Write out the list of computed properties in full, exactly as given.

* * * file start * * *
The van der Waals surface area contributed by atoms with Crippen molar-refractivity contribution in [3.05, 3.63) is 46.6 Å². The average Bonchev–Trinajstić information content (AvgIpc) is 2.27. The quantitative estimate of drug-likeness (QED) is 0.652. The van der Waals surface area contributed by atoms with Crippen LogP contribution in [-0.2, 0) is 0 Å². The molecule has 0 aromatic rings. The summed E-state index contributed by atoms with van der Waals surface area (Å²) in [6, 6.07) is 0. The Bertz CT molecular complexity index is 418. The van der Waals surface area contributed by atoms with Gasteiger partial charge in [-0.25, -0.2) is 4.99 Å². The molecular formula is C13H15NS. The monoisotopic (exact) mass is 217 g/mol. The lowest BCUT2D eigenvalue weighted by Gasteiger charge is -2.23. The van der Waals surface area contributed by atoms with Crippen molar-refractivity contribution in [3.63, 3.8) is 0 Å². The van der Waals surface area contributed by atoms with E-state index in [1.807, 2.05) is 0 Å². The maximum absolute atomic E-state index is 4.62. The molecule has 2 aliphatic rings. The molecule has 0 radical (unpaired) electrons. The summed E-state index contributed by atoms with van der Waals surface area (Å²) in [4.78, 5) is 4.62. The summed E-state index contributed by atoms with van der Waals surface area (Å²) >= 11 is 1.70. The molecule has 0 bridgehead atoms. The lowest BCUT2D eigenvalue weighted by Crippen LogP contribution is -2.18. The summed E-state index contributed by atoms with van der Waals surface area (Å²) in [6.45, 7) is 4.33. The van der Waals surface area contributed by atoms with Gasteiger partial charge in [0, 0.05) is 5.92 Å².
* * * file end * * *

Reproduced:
The van der Waals surface area contributed by atoms with Crippen molar-refractivity contribution in [3.05, 3.63) is 46.6 Å². The average Bonchev–Trinajstić information content (AvgIpc) is 2.27. The quantitative estimate of drug-likeness (QED) is 0.652. The van der Waals surface area contributed by atoms with Crippen LogP contribution in [-0.2, 0) is 0 Å². The molecule has 0 aromatic rings. The summed E-state index contributed by atoms with van der Waals surface area (Å²) in [6, 6.07) is 0. The Bertz CT molecular complexity index is 418. The van der Waals surface area contributed by atoms with Gasteiger partial charge in [-0.25, -0.2) is 4.99 Å². The molecular formula is C13H15NS. The monoisotopic (exact) mass is 217 g/mol. The lowest BCUT2D eigenvalue weighted by Gasteiger charge is -2.23. The van der Waals surface area contributed by atoms with Crippen molar-refractivity contribution in [3.63, 3.8) is 0 Å². The van der Waals surface area contributed by atoms with E-state index in [1.807, 2.05) is 0 Å². The maximum absolute atomic E-state index is 4.62. The molecule has 2 aliphatic rings. The molecule has 0 radical (unpaired) electrons. The summed E-state index contributed by atoms with van der Waals surface area (Å²) in [4.78, 5) is 4.62. The summed E-state index contributed by atoms with van der Waals surface area (Å²) >= 11 is 1.70. The molecule has 0 bridgehead atoms. The lowest BCUT2D eigenvalue weighted by Crippen LogP contribution is -2.18. The summed E-state index contributed by atoms with van der Waals surface area (Å²) in [6.45, 7) is 4.33. The van der Waals surface area contributed by atoms with Gasteiger partial charge in [0, 0.05) is 5.92 Å².